About 9 Percent of PA Voters Don't Have Proper ID to Vote

The PA Department of State released figures this week after comparing PennDOT and voter registration databases, including information for Allegheny, Washington and Butler counties.

In Allegheny, Butler and Washington counties alone, there are 117,909 registered voters who do not have a PennDOT ID number that will be required to vote in the fall general election, according to a Pennsylvania Department of State comparison of voter registration rolls and PennDOT ID databases.

In March, state lawmakers approved a new voter ID bill (House Bill 934) that requires each voter to present proof of identification at every election. Sponsored by Rep. Daryl Metcalfe, R-Cranberry, the law is scheduled to take effect for the Nov. 6 general election.

The law has been controversial as Democrats have challenged that it will disenfranchise voters without proper IDs while Republicans say it will fight voter fraud.

The database comparison provided this week by the Department of State shows that 91 percent of Pennsylvania's 8,232,928 registered voters have PennDOT ID numbers. Of the 758,939 voters who could not be matched between the Department of State and PennDOT databases, 22 percent, or 167,566, are inactive voters, most of whom have not voted since 2007.

When looking at information for Western PA Patch sites, the database shows that of the 99,218 voters without PennDOT IDs in Allegheny County, 73,791 are active voters and 25,427 are inactive. 

Of Washington County's 11,246 voters without PennDOT IDs, 7,723 are active voters and 3,523 are inactive.

Butler County has 7,445 voters with no IDs, of which 6,276 are active and 1,169 are inactive.

All voters identified as not having a PennDOT ID number will be contacted by letter this summer, reminding them of the new voter ID law, what IDs are acceptable for voting purposes and how to get a free ID if they don't have one.

County election directors will also be provided with the names and addresses of voters in their counties who did not match any record in the PennDOT database.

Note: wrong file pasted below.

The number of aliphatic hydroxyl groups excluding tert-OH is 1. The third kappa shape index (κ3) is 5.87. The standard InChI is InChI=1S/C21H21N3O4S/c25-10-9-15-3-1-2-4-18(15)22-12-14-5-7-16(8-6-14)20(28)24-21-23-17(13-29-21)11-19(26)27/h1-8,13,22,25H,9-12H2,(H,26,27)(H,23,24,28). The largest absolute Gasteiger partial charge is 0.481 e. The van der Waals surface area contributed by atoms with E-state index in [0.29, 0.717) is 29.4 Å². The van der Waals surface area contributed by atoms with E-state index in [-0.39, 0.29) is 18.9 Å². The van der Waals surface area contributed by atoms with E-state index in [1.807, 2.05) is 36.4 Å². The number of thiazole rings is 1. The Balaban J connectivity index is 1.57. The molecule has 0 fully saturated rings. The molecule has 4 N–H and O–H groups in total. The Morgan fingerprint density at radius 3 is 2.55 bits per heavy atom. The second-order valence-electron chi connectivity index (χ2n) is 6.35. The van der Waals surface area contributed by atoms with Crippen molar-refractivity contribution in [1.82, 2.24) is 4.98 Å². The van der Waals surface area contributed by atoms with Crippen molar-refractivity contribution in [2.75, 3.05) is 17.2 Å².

“This thorough comparison of databases confirms that most Pennsylvanians have acceptable photo ID for voting this November,” said Carol Aichele, secretary of the Commonwealth. “This comparison takes into account only voters with PennDOT IDs, and does not include voters who may have any of the other various acceptable forms of ID.”

Such other acceptable forms include identification from accredited Pennsylvania colleges or universities, Pennsylvania care facilities, military identification, valid U.S. passports, other photo identification issued by the federal or Pennsylvania government, or employee identification issued by the federal, Pennsylvania, or a county or municipal government.

All identification used for voting must have an expiration date and be current, except for Pennsylvania driver's licenses or non-driver photo identification, which are valid for voting purposes one year past their expiration. Retired military identification with an indefinite expiration date is also valid for voting purposes.

State , D-North Strabane, said he voted no on the bill—as did all House Democrats and three Republicans—for many reasons, one of them financial.

“I voted no because it’s going to cost $11 million to implement,” Neuman, D-North Strabane, said, adding that there isn’t even any evidence that voter fraud is happening at the polls and that "free" identification cards are provided with taxpayer dollars.

The law has continued to be a point of contention between the Republican state lawmakers who support it and Democrats who oppose it.

Speaking at a meeting of the Republican State Committee in Hershey on June 23, state House Majority Leader Mike Turzai, R-Bradford Woods, was listing the accomplishments of the state House and Senate, when he pointed to the new Voter ID law.

"Pro-Second Amendment? The Castle Doctrine, it's done," Turzai said. "First pro-life legislation—abortion facility regulations—in 22 years, done. Voter ID, which is going to allow Gov. (Mitt) Romney to win the state of Pennsylvania, done."

Democratic opponents posted video of his remark, saying it showed a political motivation behind the bill.


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